# Singularity in a black hole [duplicate]

This might be a naive question, but how can an object such as a black hole singularity have infinite density but finite mass? (For example, we can approximate the mass of a black hole based on Kepler's Laws and use info from surrounding movements of stars to determine the central mass, but the black hole, excluding the event horizon, has infinite density.)

-

## marked as duplicate by Qmechanic♦Sep 28 '13 at 17:26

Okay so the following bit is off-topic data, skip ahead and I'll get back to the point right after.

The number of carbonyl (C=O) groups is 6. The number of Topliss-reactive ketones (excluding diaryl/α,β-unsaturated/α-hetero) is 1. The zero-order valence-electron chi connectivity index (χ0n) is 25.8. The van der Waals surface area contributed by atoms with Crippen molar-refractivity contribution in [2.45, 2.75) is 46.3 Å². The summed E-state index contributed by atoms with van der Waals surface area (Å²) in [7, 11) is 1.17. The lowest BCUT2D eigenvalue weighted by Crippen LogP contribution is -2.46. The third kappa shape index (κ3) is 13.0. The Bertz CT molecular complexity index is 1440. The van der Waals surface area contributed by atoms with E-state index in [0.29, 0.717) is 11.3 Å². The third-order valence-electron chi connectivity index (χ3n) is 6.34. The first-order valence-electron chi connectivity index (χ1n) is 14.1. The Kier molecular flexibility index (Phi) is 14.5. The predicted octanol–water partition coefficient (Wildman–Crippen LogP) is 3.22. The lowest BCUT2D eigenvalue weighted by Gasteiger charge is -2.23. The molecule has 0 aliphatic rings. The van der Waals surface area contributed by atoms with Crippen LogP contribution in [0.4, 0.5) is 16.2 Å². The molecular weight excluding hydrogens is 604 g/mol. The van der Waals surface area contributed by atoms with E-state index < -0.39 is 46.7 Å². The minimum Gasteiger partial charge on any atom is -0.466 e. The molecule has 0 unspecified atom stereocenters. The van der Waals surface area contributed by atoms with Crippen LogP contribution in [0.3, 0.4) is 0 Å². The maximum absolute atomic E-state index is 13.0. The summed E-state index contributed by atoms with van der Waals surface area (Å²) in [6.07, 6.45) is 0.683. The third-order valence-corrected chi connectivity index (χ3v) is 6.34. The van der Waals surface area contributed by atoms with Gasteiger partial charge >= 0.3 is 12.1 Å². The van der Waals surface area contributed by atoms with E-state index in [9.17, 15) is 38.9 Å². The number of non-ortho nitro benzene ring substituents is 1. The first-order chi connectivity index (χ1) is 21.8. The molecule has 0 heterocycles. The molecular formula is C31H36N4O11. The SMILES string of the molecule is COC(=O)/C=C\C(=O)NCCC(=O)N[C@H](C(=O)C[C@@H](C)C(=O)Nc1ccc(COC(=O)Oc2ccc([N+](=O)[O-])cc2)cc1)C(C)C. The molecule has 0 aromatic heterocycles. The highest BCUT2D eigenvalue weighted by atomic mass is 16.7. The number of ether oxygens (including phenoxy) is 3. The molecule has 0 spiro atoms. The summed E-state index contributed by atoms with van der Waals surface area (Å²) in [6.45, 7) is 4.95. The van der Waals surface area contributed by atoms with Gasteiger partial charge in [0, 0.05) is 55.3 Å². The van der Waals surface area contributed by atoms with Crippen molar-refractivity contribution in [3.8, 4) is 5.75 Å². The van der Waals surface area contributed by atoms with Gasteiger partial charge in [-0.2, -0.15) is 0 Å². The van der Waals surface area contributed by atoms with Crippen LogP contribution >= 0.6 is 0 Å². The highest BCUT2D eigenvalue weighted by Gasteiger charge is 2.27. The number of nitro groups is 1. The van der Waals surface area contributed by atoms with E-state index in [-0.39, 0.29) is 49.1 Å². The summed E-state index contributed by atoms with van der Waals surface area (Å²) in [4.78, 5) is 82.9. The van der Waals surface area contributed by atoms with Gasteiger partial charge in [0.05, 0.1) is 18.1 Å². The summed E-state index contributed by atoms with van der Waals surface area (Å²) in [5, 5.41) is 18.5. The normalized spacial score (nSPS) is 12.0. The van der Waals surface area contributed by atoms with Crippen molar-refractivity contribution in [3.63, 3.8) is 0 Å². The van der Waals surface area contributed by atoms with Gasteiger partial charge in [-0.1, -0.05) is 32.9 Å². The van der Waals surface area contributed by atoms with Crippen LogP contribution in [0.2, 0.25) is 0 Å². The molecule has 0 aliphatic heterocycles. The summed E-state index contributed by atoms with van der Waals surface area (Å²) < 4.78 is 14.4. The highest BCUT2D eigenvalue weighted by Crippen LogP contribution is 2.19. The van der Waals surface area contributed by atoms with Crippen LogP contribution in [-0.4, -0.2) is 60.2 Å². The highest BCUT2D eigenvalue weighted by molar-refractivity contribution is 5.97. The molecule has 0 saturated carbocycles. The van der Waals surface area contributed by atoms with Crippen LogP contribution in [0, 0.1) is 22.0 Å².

To speak about (mass) density, you need a mass $M$ and, admitting a spherical symmetry, a radius $R$. The only quantity you may use is the radius of the horizon, or Schwartzschild radius $R_s$. For a Schwartzschild black hole, you have $R_s = \frac{2GM}{c^2}$. So you can calculate a "density". You will find, that, more the black hole is big, more its "density" is low –  Trimok Aug 8 '13 at 7:39
The simple way to think about it is the following limit: $$\rho = \lim_{V\to0}\frac{M}{V}$$
As $V\to0$, $\rho\to\infty$ while $M$ remains constant.